5 facts about Gen Z that educators need to know

Meet Generation Z students where they are, not where you think they should be

If we, as educators, are not adapting our curriculum and instruction to be in step with what our students expect, then we are performing a gross disservice to them.

In this post we’ll look at 5 facts about Generation Z students and what they mean for teachers, administrators and other educational leaders.

Today’s learners of Generation Z are far different from even their immediate predecessors, Millenials. As such, the way to educate today’s learners must change.

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These five facts about Generation Z are critical to help educators meet their students expectations and keep them engaged throughout their educational journey:

They view technology as a given, not as a reward or piece of equipment. It is a necessity

  • What it means for educators: It means you must utilize technology within your school and classrooms. If you are not currently doing so, you must begin. If you have incorporated technology into your curriculum it’s helpful, at times, to evaluate if you have the right solutions in place to engage students and produce the best outcomes possible.

Gen Z spends less time than any others in human history using conversation to communicate

  • What it means for educators: Old school, face to face communication isn’t dead, but it’s not what today’s students prefer. Utilize technology to engage with your students via your Learning Management System or other type of digital learning environment. Email sure, but social networks (Instagram, Twitter) and chat programs (SnapChat, Yik Yak, WhatsApp andooVoo) are absolutely essential to connecting with them. Chances are they are already interacting with each other on these platforms already.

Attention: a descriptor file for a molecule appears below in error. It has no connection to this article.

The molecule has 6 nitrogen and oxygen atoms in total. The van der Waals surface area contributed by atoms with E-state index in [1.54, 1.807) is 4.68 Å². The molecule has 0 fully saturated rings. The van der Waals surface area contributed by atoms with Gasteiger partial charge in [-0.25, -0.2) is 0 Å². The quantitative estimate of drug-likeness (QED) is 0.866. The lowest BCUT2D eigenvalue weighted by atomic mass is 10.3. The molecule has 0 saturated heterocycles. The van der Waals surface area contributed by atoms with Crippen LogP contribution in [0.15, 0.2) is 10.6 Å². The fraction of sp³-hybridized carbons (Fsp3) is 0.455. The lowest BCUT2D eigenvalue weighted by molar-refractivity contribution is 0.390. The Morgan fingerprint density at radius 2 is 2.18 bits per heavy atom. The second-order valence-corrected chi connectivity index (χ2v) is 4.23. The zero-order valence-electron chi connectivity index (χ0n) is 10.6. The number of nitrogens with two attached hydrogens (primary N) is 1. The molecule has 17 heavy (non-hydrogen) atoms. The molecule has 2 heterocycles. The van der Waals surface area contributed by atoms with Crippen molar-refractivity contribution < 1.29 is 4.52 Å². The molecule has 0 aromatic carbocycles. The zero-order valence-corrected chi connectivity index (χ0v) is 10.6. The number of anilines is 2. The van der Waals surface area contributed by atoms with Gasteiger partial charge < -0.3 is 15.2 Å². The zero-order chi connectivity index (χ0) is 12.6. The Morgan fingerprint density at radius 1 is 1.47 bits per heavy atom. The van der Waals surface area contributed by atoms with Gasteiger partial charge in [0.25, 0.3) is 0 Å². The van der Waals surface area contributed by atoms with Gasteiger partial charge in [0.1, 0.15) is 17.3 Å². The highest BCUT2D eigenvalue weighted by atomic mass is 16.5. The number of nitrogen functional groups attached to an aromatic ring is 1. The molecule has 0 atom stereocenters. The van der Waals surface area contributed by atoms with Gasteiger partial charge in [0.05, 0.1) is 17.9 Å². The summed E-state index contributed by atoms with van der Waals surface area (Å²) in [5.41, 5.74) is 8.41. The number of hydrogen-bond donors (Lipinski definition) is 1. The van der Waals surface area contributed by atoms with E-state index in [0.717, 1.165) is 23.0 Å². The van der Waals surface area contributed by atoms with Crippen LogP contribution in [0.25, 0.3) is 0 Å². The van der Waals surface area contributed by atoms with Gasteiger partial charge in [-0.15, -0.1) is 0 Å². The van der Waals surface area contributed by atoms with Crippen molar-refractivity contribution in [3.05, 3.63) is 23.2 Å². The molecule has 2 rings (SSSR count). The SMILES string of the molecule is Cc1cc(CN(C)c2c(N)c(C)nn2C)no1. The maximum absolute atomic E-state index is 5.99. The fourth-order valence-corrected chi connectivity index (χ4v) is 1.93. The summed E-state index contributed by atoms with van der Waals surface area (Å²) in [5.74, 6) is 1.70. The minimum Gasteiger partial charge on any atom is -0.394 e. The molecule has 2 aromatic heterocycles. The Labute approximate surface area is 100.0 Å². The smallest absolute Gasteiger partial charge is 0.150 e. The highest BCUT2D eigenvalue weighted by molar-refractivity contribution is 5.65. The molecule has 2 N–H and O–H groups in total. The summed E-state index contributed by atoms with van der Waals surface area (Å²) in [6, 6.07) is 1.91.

Their attention span is shorter (8 sec) than previous generations (12 sec)

  • What it means for educators: Your curriculum must be engaging! There are countless resources, both traditional and digital, available to educational leaders and teachers today. Find those that have proven results and use them in your classrooms. Better yet, if you have an LMS that can integrate with outside resources, you can bring in any resource you find helpful and use it in your curriculum. There are no limits to what you can incorporate. Just make sure it will grab and hold your students attention.

They must be taught to be creative

  • What it means for educators: First and foremost teachers and educational leaders need to model creativity themselves for their students. Creating a classroom environment that encourages creativity, risk-taking and failure can go long way towards cultivating that behavior in their students. Teachers can design and set up their classrooms differently. They can get the students outdoors and go on field trips to expose their students to what is outside of the classroom to get creative juices flowing for life.

They are more collaborative and less competitive than their predecessors

  • What it means for educators: Much like corporations, schools and districts must supply technology and instruction that feeds their students desire for collaboration with their peers. Formative assessments like ‘Think, Pair, Share” allows students time to think on their own and then work through concepts and idea with partners. Learning Management Systems that allow groups students together within classes for assignment work and review will help grow and develop your students team work skills.